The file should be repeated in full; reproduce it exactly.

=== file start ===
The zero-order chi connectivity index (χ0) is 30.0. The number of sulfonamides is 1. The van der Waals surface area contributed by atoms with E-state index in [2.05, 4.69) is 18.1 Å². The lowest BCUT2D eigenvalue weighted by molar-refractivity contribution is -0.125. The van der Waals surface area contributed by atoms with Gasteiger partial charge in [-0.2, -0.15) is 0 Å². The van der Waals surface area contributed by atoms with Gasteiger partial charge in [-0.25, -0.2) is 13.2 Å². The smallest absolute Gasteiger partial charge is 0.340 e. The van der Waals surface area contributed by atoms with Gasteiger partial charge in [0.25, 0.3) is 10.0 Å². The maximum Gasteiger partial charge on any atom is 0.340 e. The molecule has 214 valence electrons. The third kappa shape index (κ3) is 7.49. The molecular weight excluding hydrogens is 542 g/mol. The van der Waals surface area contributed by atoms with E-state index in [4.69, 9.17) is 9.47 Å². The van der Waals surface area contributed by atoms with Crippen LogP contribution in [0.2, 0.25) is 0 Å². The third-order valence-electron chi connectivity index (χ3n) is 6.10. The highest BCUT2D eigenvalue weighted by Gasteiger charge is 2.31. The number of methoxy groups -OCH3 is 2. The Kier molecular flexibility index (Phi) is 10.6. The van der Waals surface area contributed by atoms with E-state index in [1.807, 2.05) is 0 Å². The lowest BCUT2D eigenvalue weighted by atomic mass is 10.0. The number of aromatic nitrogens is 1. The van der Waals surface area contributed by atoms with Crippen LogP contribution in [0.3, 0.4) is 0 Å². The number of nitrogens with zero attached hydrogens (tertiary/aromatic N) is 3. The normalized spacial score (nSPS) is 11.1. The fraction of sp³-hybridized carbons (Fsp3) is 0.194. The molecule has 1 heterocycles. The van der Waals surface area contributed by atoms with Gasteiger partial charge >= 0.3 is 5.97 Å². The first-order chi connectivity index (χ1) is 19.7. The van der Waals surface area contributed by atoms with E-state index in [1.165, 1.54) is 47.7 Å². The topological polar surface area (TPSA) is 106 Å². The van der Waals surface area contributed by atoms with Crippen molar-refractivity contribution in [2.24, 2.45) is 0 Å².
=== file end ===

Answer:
The zero-order chi connectivity index (χ0) is 30.0. The number of sulfonamides is 1. The van der Waals surface area contributed by atoms with E-state index in [2.05, 4.69) is 18.1 Å². The lowest BCUT2D eigenvalue weighted by molar-refractivity contribution is -0.125. The van der Waals surface area contributed by atoms with Gasteiger partial charge in [-0.2, -0.15) is 0 Å². The van der Waals surface area contributed by atoms with Gasteiger partial charge in [-0.25, -0.2) is 13.2 Å². The smallest absolute Gasteiger partial charge is 0.340 e. The van der Waals surface area contributed by atoms with Gasteiger partial charge in [0.25, 0.3) is 10.0 Å². The maximum Gasteiger partial charge on any atom is 0.340 e. The molecule has 214 valence electrons. The third kappa shape index (κ3) is 7.49. The molecular weight excluding hydrogens is 542 g/mol. The van der Waals surface area contributed by atoms with E-state index in [4.69, 9.17) is 9.47 Å². The van der Waals surface area contributed by atoms with Crippen LogP contribution in [0.2, 0.25) is 0 Å². The third-order valence-electron chi connectivity index (χ3n) is 6.10. The highest BCUT2D eigenvalue weighted by Gasteiger charge is 2.31. The number of methoxy groups -OCH3 is 2. The Kier molecular flexibility index (Phi) is 10.6. The van der Waals surface area contributed by atoms with E-state index in [1.807, 2.05) is 0 Å². The lowest BCUT2D eigenvalue weighted by atomic mass is 10.0. The number of aromatic nitrogens is 1. The van der Waals surface area contributed by atoms with Crippen LogP contribution in [0.3, 0.4) is 0 Å². The number of nitrogens with zero attached hydrogens (tertiary/aromatic N) is 3. The normalized spacial score (nSPS) is 11.1. The fraction of sp³-hybridized carbons (Fsp3) is 0.194. The molecule has 1 heterocycles. The van der Waals surface area contributed by atoms with Gasteiger partial charge >= 0.3 is 5.97 Å². The first-order chi connectivity index (χ1) is 19.7. The van der Waals surface area contributed by atoms with E-state index in [1.165, 1.54) is 47.7 Å². The topological polar surface area (TPSA) is 106 Å². The van der Waals surface area contributed by atoms with Crippen molar-refractivity contribution in [2.24, 2.45) is 0 Å².